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Part II - Cultivating the Mindset for Action


“We are on a path to self-destruction, and yet there is nothing inevitable about our fate.”- Bill McKibben 

I do what the vast majority of people would consider extreme running – 100 mile foot races through rugged mountains, with no sleep, on the move for 26 or 27 hours with only breaks to eat and drink. The actual race is indeed physically hard (many people prefer the word insane) and it has taken years to develop the stamina and skill to finish. But the hardest thing for me in any race is overcoming the voices in my head that question the endeavor and whether I will make it. 99% of the time, the brain will give in before the body. I still remember feeling just as daunted before my first marathon, wondering if I would finish, and discovering that while the fabled “wall” was painful, it wasn’t really a wall at all. The end of the race hurt and I got slower, but once I realized that was it, I could cope. In training for 100 miles and still baffling over how it could be done, I would read things like, “Focus on the first 50. After that, it’s all zen,” because what other mindset is there if you are tackling a challenge that seems like an utterly unreasonable pursuit?

When it comes to stopping climate change, we have a seemingly insurmountable task ahead of us, and yet we know slews of seemingly impossible struggles, like abolishing slavery and expanding the right to vote and marry, have actually been fulfilled. The roots of those struggles, unfortunately, have not ended, and we still have much work to do to achieve true justice. But with that important caveat in mind, we have made groundbreaking, at one time unthinkable shifts in the structure of society. The one that confronts us now is the shift from a carbon-intensive to a carbon-free way of life.


Today’s piece is not about the physical training and preparation we will need to be carbon free, but about the mindset we need to cultivate to move forward. We already have an exceptional body of tools to work with: buildings and vehicles that consume no fossil fuels and dozens of ways to harness and store the natural energy of the wind, the sun, the waves. We have models of cooperative living and communities that have successfully become more resilient to dramatic changes in climate. We have some exquisite vegan restaurants and cookbooks and the sound systems for some concerts are entirely people- or solar-powered. We have countless activists in every corner of the globe working to raise awareness, solidify political commitments, and enact new policies and incentives that support bold action. To pull all of these assets together, we have approaches like Project Drawdown, “the most comprehensive plan ever to reduce global warming,” that quantifies how 100 strategies, like #6, Educating Girls, can each cut gigatons of carbon pollution while improving equity and well-being across the globe (Figure 1).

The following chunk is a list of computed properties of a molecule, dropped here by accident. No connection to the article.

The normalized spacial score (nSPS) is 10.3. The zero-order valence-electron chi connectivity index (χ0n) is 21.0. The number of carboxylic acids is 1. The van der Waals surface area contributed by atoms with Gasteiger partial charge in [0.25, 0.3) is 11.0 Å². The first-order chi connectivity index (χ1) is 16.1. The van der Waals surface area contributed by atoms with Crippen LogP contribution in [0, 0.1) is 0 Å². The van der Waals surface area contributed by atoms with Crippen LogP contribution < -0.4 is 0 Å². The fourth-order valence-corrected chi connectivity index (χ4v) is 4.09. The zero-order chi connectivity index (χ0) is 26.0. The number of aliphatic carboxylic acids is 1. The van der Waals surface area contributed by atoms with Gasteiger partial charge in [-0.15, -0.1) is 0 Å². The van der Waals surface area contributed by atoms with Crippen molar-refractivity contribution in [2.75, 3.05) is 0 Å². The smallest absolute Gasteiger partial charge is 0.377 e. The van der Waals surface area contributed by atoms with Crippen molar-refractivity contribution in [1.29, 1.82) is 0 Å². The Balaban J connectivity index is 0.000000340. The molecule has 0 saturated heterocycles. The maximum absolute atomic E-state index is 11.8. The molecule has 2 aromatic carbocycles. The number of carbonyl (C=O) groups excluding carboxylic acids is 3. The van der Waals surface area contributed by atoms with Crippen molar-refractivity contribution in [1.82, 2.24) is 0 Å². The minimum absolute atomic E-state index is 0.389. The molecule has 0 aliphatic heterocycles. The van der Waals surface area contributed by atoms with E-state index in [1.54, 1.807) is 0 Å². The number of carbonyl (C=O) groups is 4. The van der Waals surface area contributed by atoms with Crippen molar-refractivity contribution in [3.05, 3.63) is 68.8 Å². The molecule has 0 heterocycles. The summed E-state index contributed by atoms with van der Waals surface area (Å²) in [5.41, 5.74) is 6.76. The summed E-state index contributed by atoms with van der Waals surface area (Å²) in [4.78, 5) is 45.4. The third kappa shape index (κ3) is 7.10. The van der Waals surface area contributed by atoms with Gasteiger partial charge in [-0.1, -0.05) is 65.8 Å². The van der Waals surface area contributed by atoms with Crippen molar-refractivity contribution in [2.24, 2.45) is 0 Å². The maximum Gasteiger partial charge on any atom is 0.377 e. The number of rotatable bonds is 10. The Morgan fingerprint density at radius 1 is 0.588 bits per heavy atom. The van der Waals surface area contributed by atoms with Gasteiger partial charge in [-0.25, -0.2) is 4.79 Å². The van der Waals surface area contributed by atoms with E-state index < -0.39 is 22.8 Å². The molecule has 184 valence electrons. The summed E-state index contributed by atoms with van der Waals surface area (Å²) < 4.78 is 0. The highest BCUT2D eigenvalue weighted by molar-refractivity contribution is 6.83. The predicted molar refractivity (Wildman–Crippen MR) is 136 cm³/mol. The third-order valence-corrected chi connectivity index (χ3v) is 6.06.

Examples of “drawdown” strategies to cut carbon.
Examples of “drawdown” strategies to cut carbon. Via Project Drawdown.

As with hunger or homelessness, the heart of the problem is not about an overall lack of resources to supply, it is about ensuring equitable distribution. There are scores of reasons why “we can’t” have the carbon-free world in 12 years that scientists implore us to achieve. There are concerns about costs, about the workers who depend on the fossil fuel industry to feed their families, about public opinion and the media, about how to coordinate the construction of new infrastructure, about how to handle lobbyists who earn more than enough to feed their families. These are real barriers, but they are not impenetrable walls.

Like a well-trained body whose muscles and tendons are strong, we embody all that we need. We inhabit a body that millions of scientists, engineers, educators, policy-makers and activists before us have trained and honed for the course ahead. Now we need to get ourselves to the starting line.